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15 years of Conservation Laboratories of the Auschwitz Memorial


15 years ago a conservation laboratory was opened at the Auschwitz-Birkenau State Museum, which is today one of the most modern of its kind in the world.


Ronald Lauder at the opening of the laboratories on 23 June 2003
Ronald Lauder at...
Opening of the Conservation Laboratories on 23 June 2003
Opening of the...
Opening of the Conservation Laboratories on 23 June 2003
Opening of the...
Conservation of a brick barracks at the Birkenau site
Conservation of a...

The Conservation Laboratories were established in June 2003 thanks to the support of Ronald S. Lauder, whose foundation financed the project. ‘Here, on-site, we managed to assemble a team of conservators who then assessed the condition of the preserved buildings and diagnosed the most important conservation problems. It was the initiative of the then Museum’s director, Jerzy Wróblewski. It allowed us to develop the Master Plan for Preservation, i.e. a long-term conservation plan, which aim is to continuously and comprehensively solve the most significant problems, and therefore provide longevity to all these authentic buildings,’ said Rafał Pióro, one of the creators of the laboratories, and currently the deputy director of the Museum responsible, among others for conservation.

The buildings in the care of the Museum conservators are unique in many respects: historical, emotional and technological and thus their conservation is an extremely difficult challenge. The immense diversity and high degree of complexity of activities in these facilities allow the conservators working here to broadly understand development and recommend new solutions and concepts of conservation. Consequently, the studio is equipped, among others with high-quality research and stereoscopic microscopes, a climate chamber for ageing tests of various materials used in conservation, a portable spectrophotometer for measuring colour, an X-ray fluorescence XRF spectrometer, an ultrasound cleaner, as well as other equipment necessary to conduct various analyses. All tests are documented and recorded using digital cameras installed on the microscopes, as well as in a modern photographic studio.

‘The most critical issue for us is the maximum protection of the original remains and still preserved matter while minimising additional, visible elements introduced, in order to save, display or make it available for visitors. Conservation works are implemented, where possible, in a way that allows the reversibility of individual conservation processes. It provides the possibility of future preservation with the use of more advanced technologies,’ said Jolanta Banaś-Maciaszczyk, Head of Conservation at the Memorial.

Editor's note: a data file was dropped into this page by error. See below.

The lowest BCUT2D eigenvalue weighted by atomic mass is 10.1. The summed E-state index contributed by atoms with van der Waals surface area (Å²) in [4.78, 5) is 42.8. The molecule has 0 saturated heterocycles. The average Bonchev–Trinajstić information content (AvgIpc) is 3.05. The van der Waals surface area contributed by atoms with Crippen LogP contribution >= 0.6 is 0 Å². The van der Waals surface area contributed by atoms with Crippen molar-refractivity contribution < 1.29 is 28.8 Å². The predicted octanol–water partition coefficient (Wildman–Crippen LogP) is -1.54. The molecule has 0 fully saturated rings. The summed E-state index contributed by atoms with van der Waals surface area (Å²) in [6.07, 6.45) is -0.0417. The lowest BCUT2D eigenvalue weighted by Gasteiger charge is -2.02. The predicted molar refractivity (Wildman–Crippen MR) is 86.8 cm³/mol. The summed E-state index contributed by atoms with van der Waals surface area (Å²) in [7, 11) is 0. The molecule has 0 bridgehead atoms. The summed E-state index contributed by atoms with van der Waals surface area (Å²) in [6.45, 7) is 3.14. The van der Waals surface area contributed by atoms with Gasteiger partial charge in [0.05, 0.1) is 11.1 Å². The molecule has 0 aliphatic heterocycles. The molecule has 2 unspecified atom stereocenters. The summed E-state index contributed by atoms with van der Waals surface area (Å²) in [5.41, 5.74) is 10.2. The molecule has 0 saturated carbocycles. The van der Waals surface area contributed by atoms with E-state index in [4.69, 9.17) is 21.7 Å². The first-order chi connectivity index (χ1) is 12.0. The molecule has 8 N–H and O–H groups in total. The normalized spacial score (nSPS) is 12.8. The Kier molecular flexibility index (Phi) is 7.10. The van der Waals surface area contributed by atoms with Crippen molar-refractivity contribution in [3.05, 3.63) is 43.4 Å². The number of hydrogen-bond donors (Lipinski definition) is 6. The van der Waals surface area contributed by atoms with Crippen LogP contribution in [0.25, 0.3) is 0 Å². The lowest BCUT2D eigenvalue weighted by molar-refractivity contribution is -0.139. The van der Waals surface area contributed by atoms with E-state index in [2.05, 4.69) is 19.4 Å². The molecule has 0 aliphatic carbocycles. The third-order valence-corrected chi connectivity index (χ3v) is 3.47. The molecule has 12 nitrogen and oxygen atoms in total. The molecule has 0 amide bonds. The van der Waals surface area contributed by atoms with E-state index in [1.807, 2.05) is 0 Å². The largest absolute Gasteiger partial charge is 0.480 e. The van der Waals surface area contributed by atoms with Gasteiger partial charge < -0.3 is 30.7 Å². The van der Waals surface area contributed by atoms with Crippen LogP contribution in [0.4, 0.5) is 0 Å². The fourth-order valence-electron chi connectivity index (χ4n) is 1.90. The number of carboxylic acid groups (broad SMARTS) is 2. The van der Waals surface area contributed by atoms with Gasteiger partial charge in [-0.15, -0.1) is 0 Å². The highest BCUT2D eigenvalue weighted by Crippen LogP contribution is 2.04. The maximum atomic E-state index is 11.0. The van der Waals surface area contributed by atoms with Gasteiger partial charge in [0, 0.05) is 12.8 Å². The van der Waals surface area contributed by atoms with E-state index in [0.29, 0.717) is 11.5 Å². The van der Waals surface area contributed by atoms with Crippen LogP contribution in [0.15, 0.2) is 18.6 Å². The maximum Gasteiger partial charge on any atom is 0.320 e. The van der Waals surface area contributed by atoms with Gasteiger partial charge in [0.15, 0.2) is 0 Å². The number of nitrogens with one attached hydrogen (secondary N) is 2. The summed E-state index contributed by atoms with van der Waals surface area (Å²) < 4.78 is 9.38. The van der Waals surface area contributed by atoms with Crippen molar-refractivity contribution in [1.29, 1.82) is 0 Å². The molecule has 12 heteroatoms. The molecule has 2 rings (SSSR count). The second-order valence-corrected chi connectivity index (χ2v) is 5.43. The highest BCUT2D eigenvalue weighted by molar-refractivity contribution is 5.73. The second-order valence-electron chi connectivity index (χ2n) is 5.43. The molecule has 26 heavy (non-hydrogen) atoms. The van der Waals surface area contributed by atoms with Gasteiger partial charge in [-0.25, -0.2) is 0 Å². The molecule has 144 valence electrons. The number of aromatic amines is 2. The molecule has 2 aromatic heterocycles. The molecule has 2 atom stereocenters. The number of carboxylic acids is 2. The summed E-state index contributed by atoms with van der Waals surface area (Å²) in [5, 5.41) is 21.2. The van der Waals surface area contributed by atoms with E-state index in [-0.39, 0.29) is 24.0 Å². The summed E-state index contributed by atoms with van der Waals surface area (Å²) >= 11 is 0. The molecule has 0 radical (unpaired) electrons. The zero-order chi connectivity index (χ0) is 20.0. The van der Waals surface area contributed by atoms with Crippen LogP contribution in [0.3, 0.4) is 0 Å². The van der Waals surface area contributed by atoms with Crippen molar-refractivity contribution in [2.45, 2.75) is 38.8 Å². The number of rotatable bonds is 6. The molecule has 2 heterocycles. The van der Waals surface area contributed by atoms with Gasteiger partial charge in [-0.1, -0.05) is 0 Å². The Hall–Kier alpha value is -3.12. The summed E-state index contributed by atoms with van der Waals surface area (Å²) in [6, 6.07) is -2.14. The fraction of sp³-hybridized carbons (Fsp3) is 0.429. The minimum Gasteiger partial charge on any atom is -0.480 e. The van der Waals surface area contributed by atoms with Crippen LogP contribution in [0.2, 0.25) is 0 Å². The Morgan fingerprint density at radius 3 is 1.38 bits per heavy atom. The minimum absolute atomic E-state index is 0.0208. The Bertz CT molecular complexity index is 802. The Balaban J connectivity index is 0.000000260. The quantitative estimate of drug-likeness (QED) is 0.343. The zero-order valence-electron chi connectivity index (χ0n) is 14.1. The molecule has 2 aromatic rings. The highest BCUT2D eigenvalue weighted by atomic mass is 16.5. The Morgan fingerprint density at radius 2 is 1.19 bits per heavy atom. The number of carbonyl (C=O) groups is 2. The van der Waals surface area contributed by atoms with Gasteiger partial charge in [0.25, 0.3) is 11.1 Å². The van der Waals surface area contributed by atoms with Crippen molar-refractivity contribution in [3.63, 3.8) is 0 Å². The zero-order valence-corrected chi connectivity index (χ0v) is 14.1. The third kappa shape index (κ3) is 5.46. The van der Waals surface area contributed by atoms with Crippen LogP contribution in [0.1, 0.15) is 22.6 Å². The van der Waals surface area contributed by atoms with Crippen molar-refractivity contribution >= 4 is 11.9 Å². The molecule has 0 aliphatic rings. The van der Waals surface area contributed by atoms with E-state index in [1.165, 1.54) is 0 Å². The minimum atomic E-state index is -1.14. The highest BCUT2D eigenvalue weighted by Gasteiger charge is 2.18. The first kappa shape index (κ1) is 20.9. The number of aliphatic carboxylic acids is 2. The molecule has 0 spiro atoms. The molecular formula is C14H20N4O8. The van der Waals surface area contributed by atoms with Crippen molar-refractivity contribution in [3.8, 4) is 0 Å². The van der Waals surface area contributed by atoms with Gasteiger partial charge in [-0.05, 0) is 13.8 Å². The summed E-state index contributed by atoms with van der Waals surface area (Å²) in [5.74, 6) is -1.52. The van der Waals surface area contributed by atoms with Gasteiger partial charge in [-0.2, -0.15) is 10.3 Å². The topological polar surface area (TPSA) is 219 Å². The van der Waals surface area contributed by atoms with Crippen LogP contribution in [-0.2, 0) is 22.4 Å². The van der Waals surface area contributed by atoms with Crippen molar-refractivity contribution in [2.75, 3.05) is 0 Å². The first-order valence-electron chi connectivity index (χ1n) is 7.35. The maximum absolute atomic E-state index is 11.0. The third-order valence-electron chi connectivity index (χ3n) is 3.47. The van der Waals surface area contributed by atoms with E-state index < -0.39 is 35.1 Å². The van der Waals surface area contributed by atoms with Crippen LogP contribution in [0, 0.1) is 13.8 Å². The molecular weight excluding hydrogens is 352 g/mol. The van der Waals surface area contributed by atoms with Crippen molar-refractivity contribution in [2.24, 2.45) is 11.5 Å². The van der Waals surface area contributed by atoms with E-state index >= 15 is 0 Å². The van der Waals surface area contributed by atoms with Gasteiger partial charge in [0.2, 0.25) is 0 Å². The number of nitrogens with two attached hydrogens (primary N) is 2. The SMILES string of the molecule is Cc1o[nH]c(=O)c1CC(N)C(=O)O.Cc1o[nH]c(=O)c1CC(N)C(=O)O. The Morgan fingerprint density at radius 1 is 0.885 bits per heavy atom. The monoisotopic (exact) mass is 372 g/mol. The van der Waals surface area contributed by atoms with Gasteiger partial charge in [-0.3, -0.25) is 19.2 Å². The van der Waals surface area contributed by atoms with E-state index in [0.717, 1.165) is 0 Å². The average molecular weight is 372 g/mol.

‘Cautious conservation is primarily about preserving the existing state, in other words, we do not perform any activities that would change the appearance of the objects. We leave all traces of history; we do not reconstruct, supplement or repair, and we do not try to introduce any aesthetic elements. Therefore, in a situation where we have to introduce a new solution, we usually try to use what the object itself tells us. If we have to introduce new installations that are crucial for the preservation of a particular building, we try to conceal them in the structure of the building. It is of great importance because the encounter of the visitor with the building must be direct - it should not be distracted by any new object, element or space,’ emphasised Rafał Pióro.

The challenges of conservation at the Memorial are enormous. 155 buildings are under the supervision of conservation officers (including, blocks, barracks, post-camp buildings), about 300 ruins and post-camp traces, in particular the ruins of four gas chambers and crematoria in the former Auschwitz II-Birkenau camp vital to the history of Auschwitz, over 13 km of fences from 3.6 thousand concrete pillars and many other devices. Kilometres of roads, drainage ditches, railway tracks with siding and unloading ramp are located in an area of nearly 200 hectares. Historical and post-war low greenery and tree stands (including 20 hectares of forest) are continuously subjected to conservation.